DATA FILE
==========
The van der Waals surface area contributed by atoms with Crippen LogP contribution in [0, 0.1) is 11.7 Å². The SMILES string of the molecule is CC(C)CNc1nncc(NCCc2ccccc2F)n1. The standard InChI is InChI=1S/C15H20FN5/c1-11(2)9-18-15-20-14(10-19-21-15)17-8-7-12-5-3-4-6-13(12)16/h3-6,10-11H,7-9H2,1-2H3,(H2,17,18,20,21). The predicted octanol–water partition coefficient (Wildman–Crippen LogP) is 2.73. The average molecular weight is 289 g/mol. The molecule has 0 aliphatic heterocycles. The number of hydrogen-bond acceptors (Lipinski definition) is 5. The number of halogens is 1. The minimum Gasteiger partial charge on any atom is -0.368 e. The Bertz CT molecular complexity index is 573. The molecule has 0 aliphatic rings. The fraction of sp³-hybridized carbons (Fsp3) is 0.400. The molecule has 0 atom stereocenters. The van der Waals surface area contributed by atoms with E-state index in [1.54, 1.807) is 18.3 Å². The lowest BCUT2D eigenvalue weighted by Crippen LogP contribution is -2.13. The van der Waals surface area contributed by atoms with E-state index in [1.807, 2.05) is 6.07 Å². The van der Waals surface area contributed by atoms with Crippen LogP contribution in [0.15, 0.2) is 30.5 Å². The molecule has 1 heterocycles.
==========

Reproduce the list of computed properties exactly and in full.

The van der Waals surface area contributed by atoms with Crippen LogP contribution in [0, 0.1) is 11.7 Å². The SMILES string of the molecule is CC(C)CNc1nncc(NCCc2ccccc2F)n1. The standard InChI is InChI=1S/C15H20FN5/c1-11(2)9-18-15-20-14(10-19-21-15)17-8-7-12-5-3-4-6-13(12)16/h3-6,10-11H,7-9H2,1-2H3,(H2,17,18,20,21). The predicted octanol–water partition coefficient (Wildman–Crippen LogP) is 2.73. The average molecular weight is 289 g/mol. The molecule has 0 aliphatic heterocycles. The number of hydrogen-bond acceptors (Lipinski definition) is 5. The number of halogens is 1. The minimum Gasteiger partial charge on any atom is -0.368 e. The Bertz CT molecular complexity index is 573. The molecule has 0 aliphatic rings. The fraction of sp³-hybridized carbons (Fsp3) is 0.400. The molecule has 0 atom stereocenters. The van der Waals surface area contributed by atoms with E-state index in [1.54, 1.807) is 18.3 Å². The lowest BCUT2D eigenvalue weighted by Crippen LogP contribution is -2.13. The van der Waals surface area contributed by atoms with E-state index in [1.807, 2.05) is 6.07 Å². The van der Waals surface area contributed by atoms with Crippen LogP contribution in [0.15, 0.2) is 30.5 Å². The molecule has 1 heterocycles.